Amino acids from ultraviolet irradiation of interstellar ice analogues

Nature. 2002 Mar 28;416(6879):403-6. doi: 10.1038/416403a.


Amino acids are the essential molecular components of living organisms on Earth, but the proposed mechanisms for their spontaneous generation have been unable to account for their presence in Earth's early history. The delivery of extraterrestrial organic compounds has been proposed as an alternative to generation on Earth, and some amino acids have been found in several meteorites. Here we report the detection of amino acids in the room-temperature residue of an interstellar ice analogue that was ultraviolet-irradiated in a high vacuum at 12 K. We identified 16 amino acids; the chiral ones showed enantiomeric separation. Some of the identified amino acids are also found in meteorites. Our results demonstrate that the spontaneous generation of amino acids in the interstellar medium is possible, supporting the suggestion that prebiotic molecules could have been delivered to the early Earth by cometary dust, meteorites or interplanetary dust particles.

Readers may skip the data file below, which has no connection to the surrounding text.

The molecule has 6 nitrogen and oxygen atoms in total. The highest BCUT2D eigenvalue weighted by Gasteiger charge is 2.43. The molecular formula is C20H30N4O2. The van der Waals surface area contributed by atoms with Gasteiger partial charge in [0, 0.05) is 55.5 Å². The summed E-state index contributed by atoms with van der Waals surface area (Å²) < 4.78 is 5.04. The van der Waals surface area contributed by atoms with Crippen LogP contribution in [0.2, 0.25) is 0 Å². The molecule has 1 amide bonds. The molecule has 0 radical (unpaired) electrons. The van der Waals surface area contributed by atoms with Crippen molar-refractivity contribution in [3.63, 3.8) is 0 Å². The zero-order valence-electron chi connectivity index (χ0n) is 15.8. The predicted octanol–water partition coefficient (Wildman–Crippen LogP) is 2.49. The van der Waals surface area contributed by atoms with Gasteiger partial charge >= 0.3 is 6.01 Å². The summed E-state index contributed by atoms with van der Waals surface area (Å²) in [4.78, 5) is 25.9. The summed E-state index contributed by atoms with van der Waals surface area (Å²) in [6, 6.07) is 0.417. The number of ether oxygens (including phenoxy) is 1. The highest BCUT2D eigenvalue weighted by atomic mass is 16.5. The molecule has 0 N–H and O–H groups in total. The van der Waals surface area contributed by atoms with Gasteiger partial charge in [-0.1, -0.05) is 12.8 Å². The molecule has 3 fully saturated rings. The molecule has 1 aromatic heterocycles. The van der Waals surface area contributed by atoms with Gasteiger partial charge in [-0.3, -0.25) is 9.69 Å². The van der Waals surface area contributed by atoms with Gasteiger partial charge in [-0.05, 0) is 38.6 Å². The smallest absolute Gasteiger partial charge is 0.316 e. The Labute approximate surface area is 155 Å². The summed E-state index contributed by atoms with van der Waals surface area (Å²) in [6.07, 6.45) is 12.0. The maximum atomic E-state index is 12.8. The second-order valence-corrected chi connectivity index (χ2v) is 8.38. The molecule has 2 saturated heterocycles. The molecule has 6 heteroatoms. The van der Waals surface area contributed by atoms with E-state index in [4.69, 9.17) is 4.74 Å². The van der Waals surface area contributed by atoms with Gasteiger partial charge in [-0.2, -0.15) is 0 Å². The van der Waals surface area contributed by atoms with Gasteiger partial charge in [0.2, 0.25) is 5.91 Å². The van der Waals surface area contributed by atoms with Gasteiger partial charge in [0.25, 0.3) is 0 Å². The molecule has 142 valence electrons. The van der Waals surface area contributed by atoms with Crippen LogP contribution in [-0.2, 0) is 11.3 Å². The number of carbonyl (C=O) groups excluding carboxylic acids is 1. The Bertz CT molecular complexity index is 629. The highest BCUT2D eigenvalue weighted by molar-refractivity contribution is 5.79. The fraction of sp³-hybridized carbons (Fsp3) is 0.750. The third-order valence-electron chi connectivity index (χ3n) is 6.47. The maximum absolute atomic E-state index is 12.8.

Publication types

  • Research Support, Non-U.S. Gov't

MeSH terms

  • Amino Acids / chemical synthesis*
  • Cosmic Dust
  • Gas Chromatography-Mass Spectrometry
  • Ice
  • Meteoroids*
  • Ultraviolet Rays*


  • Amino Acids
  • Cosmic Dust
  • Ice